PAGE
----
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Simeon HUGHES v. STATE of Mississippi.
¶ 1. This is a criminal appeal from the Circuit Court of Lauderdale County, Mississippi, where Simeon Hughes was indicted, tried by a jury, and convicted of armed robbery. Hughes, a habitual offender, was sentenced to 34 years in the custody of the Mississippi Department of Corrections without the possibility of parole. This case comes before this Court consolidated from a previous appeal of the same parties and crime. In Hughes's previous appeal, his attorney believed there was no reversible error. The Court of Appeals affirmed Hughes's conviction in his first appeal. Based upon a review and decision by the United States Court of Appeals for the Fifth Circuit, this Court now reviews Hughes's out-of-time direct appeal, his second appeal. Hughes v. Booker, 220 F.3d 346, 353 (5th Cir.2000). With new counsel to assist him in his appeal, Hughes is seeking a reversal and remand for a new trial or in the alternative a remand for resentencing.
¶ 2. On April 14, 1994, Hughes threatened Henry Earl Brown with a gun and took $20 from him. Brown was the only witness to testify at the trial of Hughes. Brown testified that he stopped at the Amoco Station in Meridian to get some coffee and bait his coon traps. He said that Hughes and a woman approached him at the Amoco. The woman introduced herself as Hughes's sister and asked him for a ride home and some money. Brown gave the woman two dollars, took her home, and accompanied her inside the home. The woman asked Brown to spend a little time with her before he went out to set his coon traps. Brown told the woman that “sex-wise,” he had nothing to offer because cancer had destroyed his virility.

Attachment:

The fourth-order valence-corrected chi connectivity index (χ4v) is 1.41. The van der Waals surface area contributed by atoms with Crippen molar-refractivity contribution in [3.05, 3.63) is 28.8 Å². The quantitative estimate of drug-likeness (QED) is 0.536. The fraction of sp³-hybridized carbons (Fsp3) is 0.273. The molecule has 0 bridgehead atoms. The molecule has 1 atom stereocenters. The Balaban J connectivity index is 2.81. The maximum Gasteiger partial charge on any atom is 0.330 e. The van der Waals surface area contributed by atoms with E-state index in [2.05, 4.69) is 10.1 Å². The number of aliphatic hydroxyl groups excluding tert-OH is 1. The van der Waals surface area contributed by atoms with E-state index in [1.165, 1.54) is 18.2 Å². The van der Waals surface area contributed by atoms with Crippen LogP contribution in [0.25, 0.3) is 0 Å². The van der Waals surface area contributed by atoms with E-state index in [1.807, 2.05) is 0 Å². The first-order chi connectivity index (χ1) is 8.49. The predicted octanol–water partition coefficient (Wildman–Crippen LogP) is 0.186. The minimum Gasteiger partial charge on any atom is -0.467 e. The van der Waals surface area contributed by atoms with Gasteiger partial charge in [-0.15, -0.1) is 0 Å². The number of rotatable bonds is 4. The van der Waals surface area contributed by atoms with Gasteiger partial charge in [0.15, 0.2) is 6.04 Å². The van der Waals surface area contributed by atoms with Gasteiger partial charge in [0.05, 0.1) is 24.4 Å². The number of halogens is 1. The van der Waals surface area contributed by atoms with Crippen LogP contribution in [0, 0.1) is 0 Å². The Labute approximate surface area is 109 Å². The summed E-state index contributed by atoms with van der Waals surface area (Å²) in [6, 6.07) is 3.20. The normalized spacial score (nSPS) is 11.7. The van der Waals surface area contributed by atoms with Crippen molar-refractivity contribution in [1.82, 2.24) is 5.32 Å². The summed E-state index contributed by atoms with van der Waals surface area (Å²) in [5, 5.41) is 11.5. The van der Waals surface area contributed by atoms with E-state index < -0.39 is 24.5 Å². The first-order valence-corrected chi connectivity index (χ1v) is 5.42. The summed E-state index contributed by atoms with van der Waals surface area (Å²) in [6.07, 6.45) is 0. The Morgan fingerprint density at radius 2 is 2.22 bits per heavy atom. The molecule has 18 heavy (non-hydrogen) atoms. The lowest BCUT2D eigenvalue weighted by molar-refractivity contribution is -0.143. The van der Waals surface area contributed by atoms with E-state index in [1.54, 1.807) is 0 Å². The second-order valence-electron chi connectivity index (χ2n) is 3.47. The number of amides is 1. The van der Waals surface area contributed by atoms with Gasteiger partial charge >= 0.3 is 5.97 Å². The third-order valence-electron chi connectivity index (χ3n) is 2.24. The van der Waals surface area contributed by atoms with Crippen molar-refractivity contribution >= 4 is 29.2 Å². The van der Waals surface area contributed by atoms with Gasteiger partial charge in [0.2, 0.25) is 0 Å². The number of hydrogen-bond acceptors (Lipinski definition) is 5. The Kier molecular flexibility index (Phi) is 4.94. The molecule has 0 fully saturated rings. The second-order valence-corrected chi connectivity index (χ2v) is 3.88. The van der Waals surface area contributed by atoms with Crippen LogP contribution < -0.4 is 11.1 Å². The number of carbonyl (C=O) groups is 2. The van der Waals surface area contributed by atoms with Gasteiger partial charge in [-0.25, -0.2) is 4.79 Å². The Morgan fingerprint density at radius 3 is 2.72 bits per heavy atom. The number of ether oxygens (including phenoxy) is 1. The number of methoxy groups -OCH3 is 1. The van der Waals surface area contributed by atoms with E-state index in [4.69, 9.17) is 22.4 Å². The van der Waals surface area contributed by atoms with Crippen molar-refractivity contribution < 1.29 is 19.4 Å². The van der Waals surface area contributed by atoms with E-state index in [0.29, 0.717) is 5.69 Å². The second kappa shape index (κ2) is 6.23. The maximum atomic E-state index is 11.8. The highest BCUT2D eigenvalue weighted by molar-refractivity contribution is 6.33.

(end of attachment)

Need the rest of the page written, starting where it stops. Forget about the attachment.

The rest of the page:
¶ 3. Brown testified that about 5 minutes later, Hughes entered the home. Hughes asked Brown if he wanted to buy a nine millimeter handgun. Hughes pulled the gun out from behind his back to show Brown. Hughes's sister then asked Brown to give them $20 so that they could buy some crack cocaine. Brown testified that he told them he did not throw his money away on drugs. He said Hughes moved in closer to him, and Brown said, “I think I know what y'all up to. It's time for me to go, and I made a break for it.” Brown testified that the woman then “snatched” Hughes down on the couch. When he got up, she grabbed him, and Brown shoved her back. He then testified that Hughes said that if he hit his sister again he would kill him. Hughes then hit Brown on the head with the pistol, causing him to bleed. The woman took the money from Brown's front pocket, tearing the pocket, and dropped it on the floor. Brown picked his roll of money back up. Hughes told Brown to give his sister the $20.00. Brown submitted to Hughes because Hughes had a gun drawn on him. Brown actually had over $300 dollars, but testified that he told Hughes that he would have to kill him to get all his money. So, Hughes allowed Brown to count out exactly $21 to give to Hughes's sister.
¶ 4. Hughes now argues that several errors occurred at trial including: (1) improper jury instructions, (2) failure to instruct the jury on lesser-included offenses, (3) error in excluding Hughes from chambers during the striking of the jury, (4) error in denying Hughes his Fifth Amendment right to silence, (5) ineffective assistance of counsel, and (6) error in sentencing Hughes as a habitual offender. Most of these errors, as the State points out, are procedurally barred because proper objections were not raised at trial to preserve the issues. Nevertheless, this Court will address the merits of each of Hughes's assertions.
I. Did the trial judge err in instructing the jury on elements of the crime that did not conform to the indictment?
¶ 5. Hughes argues that parts two and three of Instruction S 1 impermissibly vary from the indictment and that the facts do not support the instruction given to the jury. Parts two and three of Instruction S-1 state:
2. The Defendant, Simeon Hughes, did, either alone or with others, wilfully unlawfully and knowingly take or attempt to take the personal property of Henry Earl Brown from the person of Henry Earl Brown by force or by putting him in fear of immediate injury to his person;